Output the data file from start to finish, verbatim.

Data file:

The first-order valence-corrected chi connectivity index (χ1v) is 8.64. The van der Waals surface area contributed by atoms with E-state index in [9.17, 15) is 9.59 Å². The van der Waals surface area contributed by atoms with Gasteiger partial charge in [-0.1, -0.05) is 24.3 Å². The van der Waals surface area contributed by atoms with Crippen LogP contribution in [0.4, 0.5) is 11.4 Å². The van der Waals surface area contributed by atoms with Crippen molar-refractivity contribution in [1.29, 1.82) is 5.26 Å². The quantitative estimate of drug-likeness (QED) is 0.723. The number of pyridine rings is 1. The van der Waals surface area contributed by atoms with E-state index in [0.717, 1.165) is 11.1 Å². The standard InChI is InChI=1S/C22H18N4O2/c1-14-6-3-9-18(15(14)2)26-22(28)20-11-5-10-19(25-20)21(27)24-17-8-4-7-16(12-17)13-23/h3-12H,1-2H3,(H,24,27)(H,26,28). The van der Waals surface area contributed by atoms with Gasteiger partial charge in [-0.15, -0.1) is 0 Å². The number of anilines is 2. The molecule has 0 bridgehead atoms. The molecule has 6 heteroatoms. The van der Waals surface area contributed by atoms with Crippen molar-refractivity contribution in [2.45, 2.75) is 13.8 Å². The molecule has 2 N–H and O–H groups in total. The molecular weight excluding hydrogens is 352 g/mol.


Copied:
The first-order valence-corrected chi connectivity index (χ1v) is 8.64. The van der Waals surface area contributed by atoms with E-state index in [9.17, 15) is 9.59 Å². The van der Waals surface area contributed by atoms with Gasteiger partial charge in [-0.1, -0.05) is 24.3 Å². The van der Waals surface area contributed by atoms with Crippen LogP contribution in [0.4, 0.5) is 11.4 Å². The van der Waals surface area contributed by atoms with Crippen molar-refractivity contribution in [1.29, 1.82) is 5.26 Å². The quantitative estimate of drug-likeness (QED) is 0.723. The number of pyridine rings is 1. The van der Waals surface area contributed by atoms with E-state index in [0.717, 1.165) is 11.1 Å². The standard InChI is InChI=1S/C22H18N4O2/c1-14-6-3-9-18(15(14)2)26-22(28)20-11-5-10-19(25-20)21(27)24-17-8-4-7-16(12-17)13-23/h3-12H,1-2H3,(H,24,27)(H,26,28). The van der Waals surface area contributed by atoms with Gasteiger partial charge in [-0.15, -0.1) is 0 Å². The number of anilines is 2. The molecule has 0 bridgehead atoms. The molecule has 6 heteroatoms. The van der Waals surface area contributed by atoms with Crippen molar-refractivity contribution in [2.45, 2.75) is 13.8 Å². The molecule has 2 N–H and O–H groups in total. The molecular weight excluding hydrogens is 352 g/mol.